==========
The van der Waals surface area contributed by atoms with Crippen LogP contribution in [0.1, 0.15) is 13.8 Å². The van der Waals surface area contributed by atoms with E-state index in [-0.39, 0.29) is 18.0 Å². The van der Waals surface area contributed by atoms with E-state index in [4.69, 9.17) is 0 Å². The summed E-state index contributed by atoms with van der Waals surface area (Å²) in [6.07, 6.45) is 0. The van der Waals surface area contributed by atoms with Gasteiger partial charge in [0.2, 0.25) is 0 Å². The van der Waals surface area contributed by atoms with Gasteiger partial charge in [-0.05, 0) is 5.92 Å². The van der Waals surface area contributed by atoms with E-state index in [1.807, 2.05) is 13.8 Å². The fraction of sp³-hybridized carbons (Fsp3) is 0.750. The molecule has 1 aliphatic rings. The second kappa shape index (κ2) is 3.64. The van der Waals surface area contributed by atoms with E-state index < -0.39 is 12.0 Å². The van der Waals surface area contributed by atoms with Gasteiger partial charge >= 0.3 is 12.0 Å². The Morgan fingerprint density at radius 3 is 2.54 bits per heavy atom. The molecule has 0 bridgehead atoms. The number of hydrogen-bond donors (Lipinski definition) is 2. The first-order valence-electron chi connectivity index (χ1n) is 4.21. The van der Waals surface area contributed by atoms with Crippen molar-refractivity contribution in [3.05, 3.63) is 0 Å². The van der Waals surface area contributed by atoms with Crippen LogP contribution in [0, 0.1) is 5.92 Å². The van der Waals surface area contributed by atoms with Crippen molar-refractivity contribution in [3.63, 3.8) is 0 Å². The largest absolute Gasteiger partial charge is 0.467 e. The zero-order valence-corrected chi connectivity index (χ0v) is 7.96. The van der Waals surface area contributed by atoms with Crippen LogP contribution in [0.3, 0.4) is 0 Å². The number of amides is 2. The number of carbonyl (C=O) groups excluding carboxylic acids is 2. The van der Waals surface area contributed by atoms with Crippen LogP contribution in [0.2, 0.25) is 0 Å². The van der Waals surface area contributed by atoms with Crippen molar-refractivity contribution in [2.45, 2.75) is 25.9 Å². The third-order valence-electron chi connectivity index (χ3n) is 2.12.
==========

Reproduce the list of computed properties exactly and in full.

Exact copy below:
The van der Waals surface area contributed by atoms with Crippen LogP contribution in [0.1, 0.15) is 13.8 Å². The van der Waals surface area contributed by atoms with E-state index in [-0.39, 0.29) is 18.0 Å². The van der Waals surface area contributed by atoms with E-state index in [4.69, 9.17) is 0 Å². The summed E-state index contributed by atoms with van der Waals surface area (Å²) in [6.07, 6.45) is 0. The van der Waals surface area contributed by atoms with Gasteiger partial charge in [0.2, 0.25) is 0 Å². The van der Waals surface area contributed by atoms with Gasteiger partial charge in [-0.05, 0) is 5.92 Å². The van der Waals surface area contributed by atoms with E-state index in [1.807, 2.05) is 13.8 Å². The fraction of sp³-hybridized carbons (Fsp3) is 0.750. The molecule has 1 aliphatic rings. The second kappa shape index (κ2) is 3.64. The van der Waals surface area contributed by atoms with E-state index < -0.39 is 12.0 Å². The van der Waals surface area contributed by atoms with Gasteiger partial charge >= 0.3 is 12.0 Å². The Morgan fingerprint density at radius 3 is 2.54 bits per heavy atom. The molecule has 0 bridgehead atoms. The number of hydrogen-bond donors (Lipinski definition) is 2. The first-order valence-electron chi connectivity index (χ1n) is 4.21. The van der Waals surface area contributed by atoms with Crippen molar-refractivity contribution in [3.05, 3.63) is 0 Å². The van der Waals surface area contributed by atoms with Crippen LogP contribution in [0, 0.1) is 5.92 Å². The van der Waals surface area contributed by atoms with Crippen molar-refractivity contribution in [3.63, 3.8) is 0 Å². The largest absolute Gasteiger partial charge is 0.467 e. The zero-order valence-corrected chi connectivity index (χ0v) is 7.96. The van der Waals surface area contributed by atoms with Crippen LogP contribution in [0.3, 0.4) is 0 Å². The number of amides is 2. The number of carbonyl (C=O) groups excluding carboxylic acids is 2. The van der Waals surface area contributed by atoms with Crippen LogP contribution in [0.2, 0.25) is 0 Å². The van der Waals surface area contributed by atoms with Crippen molar-refractivity contribution in [2.45, 2.75) is 25.9 Å². The third-order valence-electron chi connectivity index (χ3n) is 2.12.